I know people who teach in the prison system, including both maximum-security adult prisons and facilities like Gainesville for youth offenders.  Sadly, adult offenders including those serving lifetime sentences often have better access to educational programs than seventeen-year old first-time offenders who should still have their whole lives ahead of them.  In New York State, this is partly the understandable legacy of Attica and partly due to the fact that D.O.C.S. is its own agency whereas underage offenders are folded into the Office of Children and Family Services.  (I’d be curious if anyone has had any experience with other states; feel free to post in the comments.  New York is actually regarded as one of the best prison systems in the country for adults, in terms of rehabilitation, security for both prisoners and staff, and a relative lack of gang activity.)

The boys on the Gainesville squad are not unrepentant thugs, not inherently violent kids, not the simple stereotypes too often assigned to convicts.  Only those who have served at least half of their sentence, passed all of their classes, and maintained spotless behavioral records are allowed on the team.  Gainesville State head coach Mark Williams explained the importance of seeing his players in human, humane terms:

“A lot of these kids don’t have hope because they’ve taken a wrong path, somebody’s told them that they’re going to be negative,” he said. “They’re not negative. They were very positive tonight. They were just like the other kids.”

After four quarters of football, the winning players greeted their parents and friends while the losing team returned to their bus under watch by a dozen armed guards.  Before the game, and ten minutes from the final whistle, the Gainesville State Tornadoes were faceless statistics in America’s best growth industry.  For 60 minutes, as Gainesville superintendent Gwan Hawthorne put it, the boys “[felt] like any other high school football team.”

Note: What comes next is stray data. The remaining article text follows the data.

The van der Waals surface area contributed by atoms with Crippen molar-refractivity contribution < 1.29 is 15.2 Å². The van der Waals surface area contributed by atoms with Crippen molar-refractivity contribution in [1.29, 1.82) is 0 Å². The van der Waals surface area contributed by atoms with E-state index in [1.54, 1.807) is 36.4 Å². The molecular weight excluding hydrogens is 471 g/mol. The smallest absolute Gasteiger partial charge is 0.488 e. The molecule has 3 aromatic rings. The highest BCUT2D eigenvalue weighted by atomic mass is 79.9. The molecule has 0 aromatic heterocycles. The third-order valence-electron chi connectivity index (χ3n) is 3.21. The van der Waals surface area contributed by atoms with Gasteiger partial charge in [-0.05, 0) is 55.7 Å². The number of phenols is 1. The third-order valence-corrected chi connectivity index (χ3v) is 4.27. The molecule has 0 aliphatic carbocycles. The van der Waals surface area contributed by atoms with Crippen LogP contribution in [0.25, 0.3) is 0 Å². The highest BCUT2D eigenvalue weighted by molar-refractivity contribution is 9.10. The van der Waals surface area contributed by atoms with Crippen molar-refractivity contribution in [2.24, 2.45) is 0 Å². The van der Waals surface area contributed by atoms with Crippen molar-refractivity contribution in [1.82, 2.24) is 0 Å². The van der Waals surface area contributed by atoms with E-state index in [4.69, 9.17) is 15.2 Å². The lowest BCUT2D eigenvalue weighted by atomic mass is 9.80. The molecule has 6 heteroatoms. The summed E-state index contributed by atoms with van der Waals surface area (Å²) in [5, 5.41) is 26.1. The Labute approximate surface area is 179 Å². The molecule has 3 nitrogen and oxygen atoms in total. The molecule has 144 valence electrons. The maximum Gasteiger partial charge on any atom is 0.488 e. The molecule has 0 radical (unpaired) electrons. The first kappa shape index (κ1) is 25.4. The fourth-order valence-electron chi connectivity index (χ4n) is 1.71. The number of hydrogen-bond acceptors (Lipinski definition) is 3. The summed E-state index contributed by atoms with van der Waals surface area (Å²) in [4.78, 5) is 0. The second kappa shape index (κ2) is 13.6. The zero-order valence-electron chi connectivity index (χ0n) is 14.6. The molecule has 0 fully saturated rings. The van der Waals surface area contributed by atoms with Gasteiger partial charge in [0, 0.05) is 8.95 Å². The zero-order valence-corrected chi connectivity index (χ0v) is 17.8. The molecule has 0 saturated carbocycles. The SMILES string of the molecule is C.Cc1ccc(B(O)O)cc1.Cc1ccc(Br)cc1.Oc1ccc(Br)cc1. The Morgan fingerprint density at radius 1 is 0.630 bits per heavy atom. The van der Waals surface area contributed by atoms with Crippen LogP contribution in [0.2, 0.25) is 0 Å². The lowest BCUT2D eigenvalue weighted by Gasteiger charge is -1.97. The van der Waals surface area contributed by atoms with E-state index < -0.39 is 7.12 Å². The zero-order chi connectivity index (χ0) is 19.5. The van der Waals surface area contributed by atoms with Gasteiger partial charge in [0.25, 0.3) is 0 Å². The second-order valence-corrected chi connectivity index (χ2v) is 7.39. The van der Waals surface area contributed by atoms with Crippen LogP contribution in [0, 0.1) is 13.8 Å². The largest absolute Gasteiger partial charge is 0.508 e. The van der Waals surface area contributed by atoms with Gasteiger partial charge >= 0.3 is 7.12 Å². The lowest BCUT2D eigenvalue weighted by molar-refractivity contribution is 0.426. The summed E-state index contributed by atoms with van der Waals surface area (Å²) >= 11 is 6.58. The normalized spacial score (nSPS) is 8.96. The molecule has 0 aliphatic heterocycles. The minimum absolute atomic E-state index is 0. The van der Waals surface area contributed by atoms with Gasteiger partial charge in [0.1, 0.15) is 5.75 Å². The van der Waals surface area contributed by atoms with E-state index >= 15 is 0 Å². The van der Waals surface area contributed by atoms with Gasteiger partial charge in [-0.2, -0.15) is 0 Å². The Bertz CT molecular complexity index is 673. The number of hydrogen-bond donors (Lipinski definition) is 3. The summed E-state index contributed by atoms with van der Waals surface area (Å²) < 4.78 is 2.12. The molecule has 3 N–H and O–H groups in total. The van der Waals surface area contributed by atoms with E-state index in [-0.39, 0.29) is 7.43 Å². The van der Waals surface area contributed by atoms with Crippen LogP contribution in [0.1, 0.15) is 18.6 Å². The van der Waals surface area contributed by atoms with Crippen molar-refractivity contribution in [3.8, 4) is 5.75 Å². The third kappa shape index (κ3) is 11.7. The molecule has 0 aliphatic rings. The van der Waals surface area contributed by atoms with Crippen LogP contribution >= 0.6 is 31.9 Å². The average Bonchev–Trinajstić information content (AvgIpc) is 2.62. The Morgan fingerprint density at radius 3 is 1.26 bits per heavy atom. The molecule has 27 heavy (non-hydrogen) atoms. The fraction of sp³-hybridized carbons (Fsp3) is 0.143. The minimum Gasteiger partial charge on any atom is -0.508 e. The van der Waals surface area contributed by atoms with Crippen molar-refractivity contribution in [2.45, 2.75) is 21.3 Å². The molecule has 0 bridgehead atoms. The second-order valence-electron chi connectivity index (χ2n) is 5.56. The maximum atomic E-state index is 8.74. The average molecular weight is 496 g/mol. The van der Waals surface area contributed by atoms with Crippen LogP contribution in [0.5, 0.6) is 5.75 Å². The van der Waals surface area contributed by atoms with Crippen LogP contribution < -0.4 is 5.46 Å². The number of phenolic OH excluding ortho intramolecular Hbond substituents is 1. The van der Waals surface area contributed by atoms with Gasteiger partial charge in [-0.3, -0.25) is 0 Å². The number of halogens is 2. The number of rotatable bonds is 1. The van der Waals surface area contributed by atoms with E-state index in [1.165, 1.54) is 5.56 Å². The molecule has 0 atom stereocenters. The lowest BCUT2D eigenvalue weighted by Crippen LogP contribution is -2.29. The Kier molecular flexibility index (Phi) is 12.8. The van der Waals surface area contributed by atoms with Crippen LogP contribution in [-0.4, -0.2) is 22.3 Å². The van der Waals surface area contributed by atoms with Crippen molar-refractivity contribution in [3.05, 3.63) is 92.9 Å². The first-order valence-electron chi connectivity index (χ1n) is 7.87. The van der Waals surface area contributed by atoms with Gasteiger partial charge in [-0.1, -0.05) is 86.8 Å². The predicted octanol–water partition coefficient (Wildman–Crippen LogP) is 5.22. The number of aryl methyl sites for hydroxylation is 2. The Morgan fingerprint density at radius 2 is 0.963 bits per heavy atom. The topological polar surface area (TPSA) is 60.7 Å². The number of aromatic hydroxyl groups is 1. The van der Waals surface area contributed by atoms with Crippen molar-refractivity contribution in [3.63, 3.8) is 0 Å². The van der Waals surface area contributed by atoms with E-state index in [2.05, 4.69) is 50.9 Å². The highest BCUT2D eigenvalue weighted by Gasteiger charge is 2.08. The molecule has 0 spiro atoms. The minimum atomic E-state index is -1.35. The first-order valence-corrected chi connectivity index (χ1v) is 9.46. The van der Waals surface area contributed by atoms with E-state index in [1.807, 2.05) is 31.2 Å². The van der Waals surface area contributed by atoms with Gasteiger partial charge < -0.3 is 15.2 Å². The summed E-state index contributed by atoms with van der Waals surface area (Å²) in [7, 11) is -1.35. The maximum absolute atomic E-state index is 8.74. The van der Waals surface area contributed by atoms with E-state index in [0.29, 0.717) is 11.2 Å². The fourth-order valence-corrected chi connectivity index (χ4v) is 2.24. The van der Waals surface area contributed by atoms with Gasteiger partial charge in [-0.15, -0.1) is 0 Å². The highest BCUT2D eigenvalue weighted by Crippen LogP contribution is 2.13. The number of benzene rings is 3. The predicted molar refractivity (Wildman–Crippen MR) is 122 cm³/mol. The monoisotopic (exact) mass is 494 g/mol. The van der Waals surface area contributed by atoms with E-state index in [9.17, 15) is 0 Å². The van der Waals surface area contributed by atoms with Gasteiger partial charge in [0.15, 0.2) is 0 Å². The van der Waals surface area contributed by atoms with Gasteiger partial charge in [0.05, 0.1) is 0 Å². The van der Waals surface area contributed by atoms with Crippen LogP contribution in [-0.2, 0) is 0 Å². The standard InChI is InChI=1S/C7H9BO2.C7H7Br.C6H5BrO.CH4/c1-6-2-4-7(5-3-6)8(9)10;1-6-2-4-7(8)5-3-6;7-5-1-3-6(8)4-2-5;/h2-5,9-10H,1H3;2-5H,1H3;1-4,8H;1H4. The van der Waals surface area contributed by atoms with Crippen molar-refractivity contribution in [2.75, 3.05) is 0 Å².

A winless season never ended so well.

(For more on this story, see Rick Reilly’s detailed account and the Waco Tribune‘s local coverage.)

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The other day, Mireille introduced the weird philo-semitism of Ajax Football Club.  Ajax fans, however, are not alone in appropriating Jewishness.  A number of teams worldwide identify with Judaism.  Among them are M.T.K. Hungaria and England’s Tottenham Hotspur.

There are multiple reasons a club gets tagged as “Jewish.”  MTK was founded in 1888 by Jewish businessmen.  Through the end of World War I, this held little stigma.  However, post-war nationalist politicians explicitly attacked MTK in the press, and the team was shut down in the 1940s.  Although the Communists revived the club under a series of political patrons, it still remains identified as the “Jewish” team; which may explain their poor attendance despite an impressive league record.

Rival club Ferencvaros is considered the “authentic” Hungarian side.  It’s a pretty explicit link, framed openly in the political discourse by right-wing MPs: